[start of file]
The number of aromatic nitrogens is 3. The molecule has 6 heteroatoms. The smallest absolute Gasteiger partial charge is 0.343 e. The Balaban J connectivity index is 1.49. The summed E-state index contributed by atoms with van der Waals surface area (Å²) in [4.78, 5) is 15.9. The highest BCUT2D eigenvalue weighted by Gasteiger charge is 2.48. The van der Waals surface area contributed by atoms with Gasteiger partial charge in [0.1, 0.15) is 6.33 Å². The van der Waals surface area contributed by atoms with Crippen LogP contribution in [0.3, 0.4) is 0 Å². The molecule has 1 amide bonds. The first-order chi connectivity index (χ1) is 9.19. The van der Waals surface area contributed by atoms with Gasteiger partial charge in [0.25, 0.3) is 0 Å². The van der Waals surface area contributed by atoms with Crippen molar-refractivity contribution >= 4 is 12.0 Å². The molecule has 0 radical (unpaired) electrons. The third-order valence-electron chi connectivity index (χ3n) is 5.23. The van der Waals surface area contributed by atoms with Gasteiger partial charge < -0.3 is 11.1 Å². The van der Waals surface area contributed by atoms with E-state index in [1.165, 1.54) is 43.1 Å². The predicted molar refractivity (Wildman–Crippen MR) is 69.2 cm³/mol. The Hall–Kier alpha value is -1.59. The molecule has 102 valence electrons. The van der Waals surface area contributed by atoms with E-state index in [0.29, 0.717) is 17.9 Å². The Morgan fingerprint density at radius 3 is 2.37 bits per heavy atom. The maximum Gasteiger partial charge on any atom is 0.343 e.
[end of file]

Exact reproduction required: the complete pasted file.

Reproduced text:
The number of aromatic nitrogens is 3. The molecule has 6 heteroatoms. The smallest absolute Gasteiger partial charge is 0.343 e. The Balaban J connectivity index is 1.49. The summed E-state index contributed by atoms with van der Waals surface area (Å²) in [4.78, 5) is 15.9. The highest BCUT2D eigenvalue weighted by Gasteiger charge is 2.48. The van der Waals surface area contributed by atoms with Gasteiger partial charge in [0.1, 0.15) is 6.33 Å². The van der Waals surface area contributed by atoms with Crippen LogP contribution in [0.3, 0.4) is 0 Å². The molecule has 1 amide bonds. The first-order chi connectivity index (χ1) is 9.19. The van der Waals surface area contributed by atoms with Gasteiger partial charge in [0.25, 0.3) is 0 Å². The van der Waals surface area contributed by atoms with Crippen molar-refractivity contribution >= 4 is 12.0 Å². The molecule has 0 radical (unpaired) electrons. The third-order valence-electron chi connectivity index (χ3n) is 5.23. The van der Waals surface area contributed by atoms with Gasteiger partial charge < -0.3 is 11.1 Å². The van der Waals surface area contributed by atoms with E-state index in [1.165, 1.54) is 43.1 Å². The predicted molar refractivity (Wildman–Crippen MR) is 69.2 cm³/mol. The Hall–Kier alpha value is -1.59. The molecule has 102 valence electrons. The van der Waals surface area contributed by atoms with E-state index in [0.29, 0.717) is 17.9 Å². The Morgan fingerprint density at radius 3 is 2.37 bits per heavy atom. The maximum Gasteiger partial charge on any atom is 0.343 e.